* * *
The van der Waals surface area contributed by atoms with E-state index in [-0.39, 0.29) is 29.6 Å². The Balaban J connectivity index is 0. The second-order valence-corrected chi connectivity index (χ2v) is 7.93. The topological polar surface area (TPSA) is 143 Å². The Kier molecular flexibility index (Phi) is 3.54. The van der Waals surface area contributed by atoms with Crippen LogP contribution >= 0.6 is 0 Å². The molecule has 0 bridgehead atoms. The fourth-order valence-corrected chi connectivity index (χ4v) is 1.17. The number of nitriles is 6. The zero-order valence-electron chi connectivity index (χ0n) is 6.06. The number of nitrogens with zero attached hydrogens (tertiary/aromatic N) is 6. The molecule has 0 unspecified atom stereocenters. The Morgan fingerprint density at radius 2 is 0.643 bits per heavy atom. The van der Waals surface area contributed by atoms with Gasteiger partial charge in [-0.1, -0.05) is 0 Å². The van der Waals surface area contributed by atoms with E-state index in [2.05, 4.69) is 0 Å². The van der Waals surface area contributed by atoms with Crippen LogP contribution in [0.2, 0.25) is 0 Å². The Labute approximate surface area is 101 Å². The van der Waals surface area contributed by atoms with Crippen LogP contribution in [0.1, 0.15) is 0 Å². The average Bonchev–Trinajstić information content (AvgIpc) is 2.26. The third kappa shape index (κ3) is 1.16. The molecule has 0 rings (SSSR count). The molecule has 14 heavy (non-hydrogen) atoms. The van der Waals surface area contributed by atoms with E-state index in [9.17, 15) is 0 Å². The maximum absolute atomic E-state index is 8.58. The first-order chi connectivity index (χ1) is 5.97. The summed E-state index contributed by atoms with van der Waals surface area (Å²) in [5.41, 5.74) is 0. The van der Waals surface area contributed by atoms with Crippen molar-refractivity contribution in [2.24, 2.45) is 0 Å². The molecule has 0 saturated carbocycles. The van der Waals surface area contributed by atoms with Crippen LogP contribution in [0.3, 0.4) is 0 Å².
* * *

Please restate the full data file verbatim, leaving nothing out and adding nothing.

The van der Waals surface area contributed by atoms with E-state index in [-0.39, 0.29) is 29.6 Å². The Balaban J connectivity index is 0. The second-order valence-corrected chi connectivity index (χ2v) is 7.93. The topological polar surface area (TPSA) is 143 Å². The Kier molecular flexibility index (Phi) is 3.54. The van der Waals surface area contributed by atoms with Crippen LogP contribution >= 0.6 is 0 Å². The molecule has 0 bridgehead atoms. The fourth-order valence-corrected chi connectivity index (χ4v) is 1.17. The number of nitriles is 6. The zero-order valence-electron chi connectivity index (χ0n) is 6.06. The number of nitrogens with zero attached hydrogens (tertiary/aromatic N) is 6. The molecule has 0 unspecified atom stereocenters. The Morgan fingerprint density at radius 2 is 0.643 bits per heavy atom. The van der Waals surface area contributed by atoms with Gasteiger partial charge in [-0.1, -0.05) is 0 Å². The van der Waals surface area contributed by atoms with E-state index in [2.05, 4.69) is 0 Å². The van der Waals surface area contributed by atoms with Crippen LogP contribution in [0.2, 0.25) is 0 Å². The Labute approximate surface area is 101 Å². The van der Waals surface area contributed by atoms with Crippen LogP contribution in [0.1, 0.15) is 0 Å². The average Bonchev–Trinajstić information content (AvgIpc) is 2.26. The third kappa shape index (κ3) is 1.16. The molecule has 0 rings (SSSR count). The molecule has 14 heavy (non-hydrogen) atoms. The van der Waals surface area contributed by atoms with E-state index in [9.17, 15) is 0 Å². The maximum absolute atomic E-state index is 8.58. The first-order chi connectivity index (χ1) is 5.97. The summed E-state index contributed by atoms with van der Waals surface area (Å²) in [5.41, 5.74) is 0. The van der Waals surface area contributed by atoms with Crippen molar-refractivity contribution in [2.24, 2.45) is 0 Å². The molecule has 0 saturated carbocycles. The van der Waals surface area contributed by atoms with Crippen LogP contribution in [0.3, 0.4) is 0 Å².